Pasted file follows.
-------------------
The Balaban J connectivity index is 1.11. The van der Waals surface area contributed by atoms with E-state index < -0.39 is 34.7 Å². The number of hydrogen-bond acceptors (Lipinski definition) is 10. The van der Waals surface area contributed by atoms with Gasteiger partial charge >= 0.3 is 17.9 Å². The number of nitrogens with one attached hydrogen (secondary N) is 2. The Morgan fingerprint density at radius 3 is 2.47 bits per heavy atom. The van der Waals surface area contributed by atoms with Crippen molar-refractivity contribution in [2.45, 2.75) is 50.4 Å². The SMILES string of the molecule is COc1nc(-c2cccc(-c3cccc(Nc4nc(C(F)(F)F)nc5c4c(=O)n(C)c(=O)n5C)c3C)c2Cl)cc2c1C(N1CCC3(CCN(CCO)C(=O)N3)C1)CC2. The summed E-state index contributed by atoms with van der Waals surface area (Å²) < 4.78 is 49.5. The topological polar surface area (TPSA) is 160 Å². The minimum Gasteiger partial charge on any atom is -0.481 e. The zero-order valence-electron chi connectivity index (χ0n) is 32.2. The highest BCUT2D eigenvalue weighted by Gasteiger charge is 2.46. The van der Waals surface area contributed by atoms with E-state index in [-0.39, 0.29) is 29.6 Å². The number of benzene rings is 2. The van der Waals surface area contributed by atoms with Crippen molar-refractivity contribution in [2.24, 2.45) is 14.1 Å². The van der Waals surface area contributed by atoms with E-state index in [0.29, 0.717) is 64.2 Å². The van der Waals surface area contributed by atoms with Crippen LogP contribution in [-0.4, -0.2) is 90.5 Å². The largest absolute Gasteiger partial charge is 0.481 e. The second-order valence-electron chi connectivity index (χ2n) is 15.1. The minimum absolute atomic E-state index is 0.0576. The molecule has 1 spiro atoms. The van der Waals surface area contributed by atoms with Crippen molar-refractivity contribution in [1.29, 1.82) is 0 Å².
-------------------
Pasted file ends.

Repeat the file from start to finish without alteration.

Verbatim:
The Balaban J connectivity index is 1.11. The van der Waals surface area contributed by atoms with E-state index < -0.39 is 34.7 Å². The number of hydrogen-bond acceptors (Lipinski definition) is 10. The van der Waals surface area contributed by atoms with Gasteiger partial charge >= 0.3 is 17.9 Å². The number of nitrogens with one attached hydrogen (secondary N) is 2. The Morgan fingerprint density at radius 3 is 2.47 bits per heavy atom. The van der Waals surface area contributed by atoms with Crippen molar-refractivity contribution in [2.45, 2.75) is 50.4 Å². The SMILES string of the molecule is COc1nc(-c2cccc(-c3cccc(Nc4nc(C(F)(F)F)nc5c4c(=O)n(C)c(=O)n5C)c3C)c2Cl)cc2c1C(N1CCC3(CCN(CCO)C(=O)N3)C1)CC2. The summed E-state index contributed by atoms with van der Waals surface area (Å²) < 4.78 is 49.5. The topological polar surface area (TPSA) is 160 Å². The minimum Gasteiger partial charge on any atom is -0.481 e. The zero-order valence-electron chi connectivity index (χ0n) is 32.2. The highest BCUT2D eigenvalue weighted by Gasteiger charge is 2.46. The van der Waals surface area contributed by atoms with E-state index in [-0.39, 0.29) is 29.6 Å². The number of benzene rings is 2. The van der Waals surface area contributed by atoms with Crippen molar-refractivity contribution in [2.24, 2.45) is 14.1 Å². The van der Waals surface area contributed by atoms with E-state index in [0.29, 0.717) is 64.2 Å². The van der Waals surface area contributed by atoms with Crippen LogP contribution in [-0.4, -0.2) is 90.5 Å². The largest absolute Gasteiger partial charge is 0.481 e. The second-order valence-electron chi connectivity index (χ2n) is 15.1. The minimum absolute atomic E-state index is 0.0576. The molecule has 1 spiro atoms. The van der Waals surface area contributed by atoms with Crippen molar-refractivity contribution in [1.29, 1.82) is 0 Å².